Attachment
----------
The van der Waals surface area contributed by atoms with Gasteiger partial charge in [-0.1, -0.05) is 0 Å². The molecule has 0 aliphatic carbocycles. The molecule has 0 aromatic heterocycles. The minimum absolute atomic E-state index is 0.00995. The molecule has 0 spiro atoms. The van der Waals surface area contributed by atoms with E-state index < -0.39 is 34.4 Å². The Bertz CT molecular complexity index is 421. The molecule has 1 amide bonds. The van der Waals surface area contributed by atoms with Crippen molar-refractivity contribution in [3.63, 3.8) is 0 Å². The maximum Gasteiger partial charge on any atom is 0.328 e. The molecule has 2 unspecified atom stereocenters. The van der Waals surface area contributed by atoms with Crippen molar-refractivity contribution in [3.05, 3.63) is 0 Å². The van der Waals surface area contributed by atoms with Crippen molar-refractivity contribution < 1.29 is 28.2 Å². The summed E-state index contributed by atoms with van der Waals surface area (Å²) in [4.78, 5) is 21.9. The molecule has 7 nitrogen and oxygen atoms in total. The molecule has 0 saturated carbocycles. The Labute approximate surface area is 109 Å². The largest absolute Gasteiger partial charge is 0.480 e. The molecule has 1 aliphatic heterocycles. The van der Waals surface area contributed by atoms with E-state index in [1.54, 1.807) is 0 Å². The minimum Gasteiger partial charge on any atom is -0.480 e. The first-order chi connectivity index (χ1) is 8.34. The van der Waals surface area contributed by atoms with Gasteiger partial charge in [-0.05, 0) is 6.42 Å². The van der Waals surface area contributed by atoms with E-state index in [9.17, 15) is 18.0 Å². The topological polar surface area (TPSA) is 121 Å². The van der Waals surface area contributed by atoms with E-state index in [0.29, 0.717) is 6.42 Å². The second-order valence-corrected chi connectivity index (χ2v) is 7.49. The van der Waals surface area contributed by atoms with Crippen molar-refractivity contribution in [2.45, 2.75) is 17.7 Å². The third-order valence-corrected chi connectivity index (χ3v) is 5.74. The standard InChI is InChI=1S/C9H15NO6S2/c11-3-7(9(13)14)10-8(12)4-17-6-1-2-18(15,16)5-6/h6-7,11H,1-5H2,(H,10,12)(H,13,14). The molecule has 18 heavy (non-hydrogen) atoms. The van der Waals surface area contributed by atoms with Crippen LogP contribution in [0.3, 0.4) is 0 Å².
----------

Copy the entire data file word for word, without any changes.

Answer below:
The van der Waals surface area contributed by atoms with Gasteiger partial charge in [-0.1, -0.05) is 0 Å². The molecule has 0 aliphatic carbocycles. The molecule has 0 aromatic heterocycles. The minimum absolute atomic E-state index is 0.00995. The molecule has 0 spiro atoms. The van der Waals surface area contributed by atoms with E-state index < -0.39 is 34.4 Å². The Bertz CT molecular complexity index is 421. The molecule has 1 amide bonds. The van der Waals surface area contributed by atoms with Crippen molar-refractivity contribution in [3.63, 3.8) is 0 Å². The maximum Gasteiger partial charge on any atom is 0.328 e. The molecule has 2 unspecified atom stereocenters. The van der Waals surface area contributed by atoms with Crippen molar-refractivity contribution in [3.05, 3.63) is 0 Å². The van der Waals surface area contributed by atoms with Crippen molar-refractivity contribution < 1.29 is 28.2 Å². The summed E-state index contributed by atoms with van der Waals surface area (Å²) in [4.78, 5) is 21.9. The molecule has 7 nitrogen and oxygen atoms in total. The molecule has 0 saturated carbocycles. The Labute approximate surface area is 109 Å². The largest absolute Gasteiger partial charge is 0.480 e. The molecule has 1 aliphatic heterocycles. The van der Waals surface area contributed by atoms with E-state index in [1.54, 1.807) is 0 Å². The minimum Gasteiger partial charge on any atom is -0.480 e. The first-order chi connectivity index (χ1) is 8.34. The van der Waals surface area contributed by atoms with Gasteiger partial charge in [-0.05, 0) is 6.42 Å². The van der Waals surface area contributed by atoms with E-state index in [9.17, 15) is 18.0 Å². The topological polar surface area (TPSA) is 121 Å². The van der Waals surface area contributed by atoms with E-state index in [0.29, 0.717) is 6.42 Å². The second-order valence-corrected chi connectivity index (χ2v) is 7.49. The van der Waals surface area contributed by atoms with Crippen molar-refractivity contribution in [2.45, 2.75) is 17.7 Å². The third-order valence-corrected chi connectivity index (χ3v) is 5.74. The standard InChI is InChI=1S/C9H15NO6S2/c11-3-7(9(13)14)10-8(12)4-17-6-1-2-18(15,16)5-6/h6-7,11H,1-5H2,(H,10,12)(H,13,14). The molecule has 18 heavy (non-hydrogen) atoms. The van der Waals surface area contributed by atoms with Crippen LogP contribution in [0.3, 0.4) is 0 Å².